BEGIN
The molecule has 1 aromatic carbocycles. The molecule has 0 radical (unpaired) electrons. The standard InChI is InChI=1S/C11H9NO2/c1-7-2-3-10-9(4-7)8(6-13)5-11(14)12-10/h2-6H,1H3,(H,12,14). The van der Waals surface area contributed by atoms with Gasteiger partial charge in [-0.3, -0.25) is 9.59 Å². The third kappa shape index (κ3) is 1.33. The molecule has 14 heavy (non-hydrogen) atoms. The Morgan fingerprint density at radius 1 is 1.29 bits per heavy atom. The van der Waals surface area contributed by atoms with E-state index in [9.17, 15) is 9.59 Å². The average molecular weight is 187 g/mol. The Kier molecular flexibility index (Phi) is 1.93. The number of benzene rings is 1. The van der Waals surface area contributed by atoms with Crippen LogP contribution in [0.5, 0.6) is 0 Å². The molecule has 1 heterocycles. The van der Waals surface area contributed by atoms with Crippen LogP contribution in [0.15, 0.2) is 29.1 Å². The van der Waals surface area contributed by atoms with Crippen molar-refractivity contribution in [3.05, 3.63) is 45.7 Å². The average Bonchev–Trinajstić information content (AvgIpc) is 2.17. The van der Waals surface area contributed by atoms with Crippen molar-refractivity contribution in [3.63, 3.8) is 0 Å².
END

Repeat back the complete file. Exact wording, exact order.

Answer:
The molecule has 1 aromatic carbocycles. The molecule has 0 radical (unpaired) electrons. The standard InChI is InChI=1S/C11H9NO2/c1-7-2-3-10-9(4-7)8(6-13)5-11(14)12-10/h2-6H,1H3,(H,12,14). The van der Waals surface area contributed by atoms with Gasteiger partial charge in [-0.3, -0.25) is 9.59 Å². The third kappa shape index (κ3) is 1.33. The molecule has 14 heavy (non-hydrogen) atoms. The Morgan fingerprint density at radius 1 is 1.29 bits per heavy atom. The van der Waals surface area contributed by atoms with E-state index in [9.17, 15) is 9.59 Å². The average molecular weight is 187 g/mol. The Kier molecular flexibility index (Phi) is 1.93. The number of benzene rings is 1. The van der Waals surface area contributed by atoms with Crippen LogP contribution in [0.5, 0.6) is 0 Å². The molecule has 1 heterocycles. The van der Waals surface area contributed by atoms with Crippen LogP contribution in [0.15, 0.2) is 29.1 Å². The van der Waals surface area contributed by atoms with Crippen molar-refractivity contribution in [3.05, 3.63) is 45.7 Å². The average Bonchev–Trinajstić information content (AvgIpc) is 2.17. The van der Waals surface area contributed by atoms with Crippen molar-refractivity contribution in [3.63, 3.8) is 0 Å².